Valproic acid counteracts polycyclic aromatic hydrocarbons (PAHs)-induced tumorigenic effects by regulating the polarization of macrophages

Yisha Zhang, David Lim, Zuchao Cai, Junxuan Peng, Beidi Jia, Guoliang Chu, Fengmei Zhang, Chao Dong, Zhihui Feng

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Polycyclic aromatic hydrocarbons (PAHs) are common persistent organic pollutants that are carcinogenic, teratogenic and mutagenic, causing a variety of harm to human health. In this study, we investigated the mechanism of how valproic acid (VPA) interferes with the carcinogenesis of PAHs protect normal tissues via the regulation of macrophages’ function. Using the established model of transformed malignant breast cancer by 7,12-dimethylbenz[a]anthracene (DMBA), a representative PAH carcinogen, we discovered VPA induces the polarization of macrophages toward the M1 phenotype in the tumor tissues, facilitates the expression of pro-inflammatory cytokines such as IFN-γ, IL-12 and TNF-α, activates CD8+ T cells to secret Granzyme B thus to promote the apoptosis of tumor cells and suppresses the viability of vascular endothelial cells in tissue stroma of tumor. Surprisingly, VPA selectively induces macrophages to polarize towards the M2 phenotype in normal tissues and promotes the expression of anti-inflammatory cytokines such as IL-10 to enhance cell proliferation. Additionally, at the cellular level, VPA can directly regulate the polarization of macrophages to affect the growth of vascular endothelial cells by simulating the living conditions of tumor and normal cells. Collectively, VPA exerts an interventional effect on tumor growth and a protective effect on normal tissues by regulation of selective macrophages’ polarization in their microenvironment.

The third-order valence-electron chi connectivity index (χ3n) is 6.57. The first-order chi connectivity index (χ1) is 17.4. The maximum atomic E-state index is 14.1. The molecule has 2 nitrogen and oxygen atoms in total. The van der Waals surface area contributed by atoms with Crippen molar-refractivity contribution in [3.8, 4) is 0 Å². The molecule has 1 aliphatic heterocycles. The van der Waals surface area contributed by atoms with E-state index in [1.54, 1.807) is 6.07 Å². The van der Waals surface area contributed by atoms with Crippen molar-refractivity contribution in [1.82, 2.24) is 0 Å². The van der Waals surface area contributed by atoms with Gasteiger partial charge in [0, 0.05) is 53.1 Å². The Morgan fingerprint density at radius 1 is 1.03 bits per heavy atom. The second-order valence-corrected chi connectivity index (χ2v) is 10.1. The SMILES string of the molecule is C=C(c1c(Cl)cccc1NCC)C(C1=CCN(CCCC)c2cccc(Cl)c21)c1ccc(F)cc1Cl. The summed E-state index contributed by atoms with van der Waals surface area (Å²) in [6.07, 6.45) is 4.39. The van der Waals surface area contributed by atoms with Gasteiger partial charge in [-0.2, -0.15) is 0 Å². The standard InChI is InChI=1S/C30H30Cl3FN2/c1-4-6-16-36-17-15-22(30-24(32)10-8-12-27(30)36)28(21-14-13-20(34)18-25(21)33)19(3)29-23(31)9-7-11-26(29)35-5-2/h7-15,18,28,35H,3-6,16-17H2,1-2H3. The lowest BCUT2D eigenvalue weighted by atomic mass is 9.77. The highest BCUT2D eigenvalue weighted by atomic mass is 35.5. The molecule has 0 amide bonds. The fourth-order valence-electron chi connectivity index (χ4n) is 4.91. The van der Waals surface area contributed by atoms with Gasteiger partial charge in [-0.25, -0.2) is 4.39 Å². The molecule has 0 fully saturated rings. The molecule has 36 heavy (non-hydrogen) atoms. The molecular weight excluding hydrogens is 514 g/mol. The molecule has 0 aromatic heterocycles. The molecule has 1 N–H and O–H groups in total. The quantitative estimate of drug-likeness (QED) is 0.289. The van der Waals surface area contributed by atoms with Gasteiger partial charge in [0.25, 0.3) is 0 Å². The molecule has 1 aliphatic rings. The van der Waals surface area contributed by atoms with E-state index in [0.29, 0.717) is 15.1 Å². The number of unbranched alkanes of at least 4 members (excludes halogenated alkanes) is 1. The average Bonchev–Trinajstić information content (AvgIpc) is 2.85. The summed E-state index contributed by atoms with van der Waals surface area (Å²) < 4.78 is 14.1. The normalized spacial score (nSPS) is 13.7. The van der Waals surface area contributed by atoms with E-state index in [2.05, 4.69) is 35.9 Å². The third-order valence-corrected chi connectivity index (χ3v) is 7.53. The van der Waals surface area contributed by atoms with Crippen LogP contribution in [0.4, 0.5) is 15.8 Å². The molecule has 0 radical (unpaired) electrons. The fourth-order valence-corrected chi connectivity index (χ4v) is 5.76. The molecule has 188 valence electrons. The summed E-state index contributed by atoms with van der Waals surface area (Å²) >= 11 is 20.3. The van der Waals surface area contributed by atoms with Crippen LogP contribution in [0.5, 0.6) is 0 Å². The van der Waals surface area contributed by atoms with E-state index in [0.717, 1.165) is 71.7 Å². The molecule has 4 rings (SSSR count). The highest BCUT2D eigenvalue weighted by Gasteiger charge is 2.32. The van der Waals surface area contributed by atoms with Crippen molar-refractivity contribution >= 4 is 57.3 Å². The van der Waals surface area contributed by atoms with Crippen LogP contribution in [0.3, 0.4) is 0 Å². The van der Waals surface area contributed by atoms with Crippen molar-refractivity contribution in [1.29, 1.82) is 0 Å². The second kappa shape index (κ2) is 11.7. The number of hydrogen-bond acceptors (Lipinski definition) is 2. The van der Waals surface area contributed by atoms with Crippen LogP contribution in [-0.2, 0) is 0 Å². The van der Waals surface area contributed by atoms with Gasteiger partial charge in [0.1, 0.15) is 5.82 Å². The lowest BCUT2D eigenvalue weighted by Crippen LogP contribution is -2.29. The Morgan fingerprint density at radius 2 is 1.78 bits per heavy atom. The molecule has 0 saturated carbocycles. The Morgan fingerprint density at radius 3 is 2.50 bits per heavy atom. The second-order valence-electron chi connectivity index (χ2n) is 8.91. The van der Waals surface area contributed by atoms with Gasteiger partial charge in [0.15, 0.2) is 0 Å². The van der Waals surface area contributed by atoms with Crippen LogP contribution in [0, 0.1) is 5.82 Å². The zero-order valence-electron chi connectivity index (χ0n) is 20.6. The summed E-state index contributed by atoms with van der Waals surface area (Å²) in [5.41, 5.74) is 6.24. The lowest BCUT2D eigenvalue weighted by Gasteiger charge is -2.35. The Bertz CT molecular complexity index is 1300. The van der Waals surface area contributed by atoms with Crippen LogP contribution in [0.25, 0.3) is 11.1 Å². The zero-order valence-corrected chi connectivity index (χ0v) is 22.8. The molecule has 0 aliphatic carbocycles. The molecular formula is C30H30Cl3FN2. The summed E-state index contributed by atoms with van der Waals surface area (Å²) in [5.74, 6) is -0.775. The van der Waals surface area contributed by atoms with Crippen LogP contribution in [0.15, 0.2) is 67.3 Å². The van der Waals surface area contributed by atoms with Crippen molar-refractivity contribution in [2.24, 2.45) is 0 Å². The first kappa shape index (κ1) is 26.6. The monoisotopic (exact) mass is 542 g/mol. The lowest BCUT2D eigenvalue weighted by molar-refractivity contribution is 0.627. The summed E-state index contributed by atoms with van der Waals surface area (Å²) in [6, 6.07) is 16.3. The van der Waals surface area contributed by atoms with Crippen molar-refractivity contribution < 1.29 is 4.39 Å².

Original languageEnglish
Article number113779
Number of pages12
Early online date22 Jun 2022
Publication statusPublished - Aug 2022


  • Macrophages
  • PAHs
  • Vasculature
  • VPA


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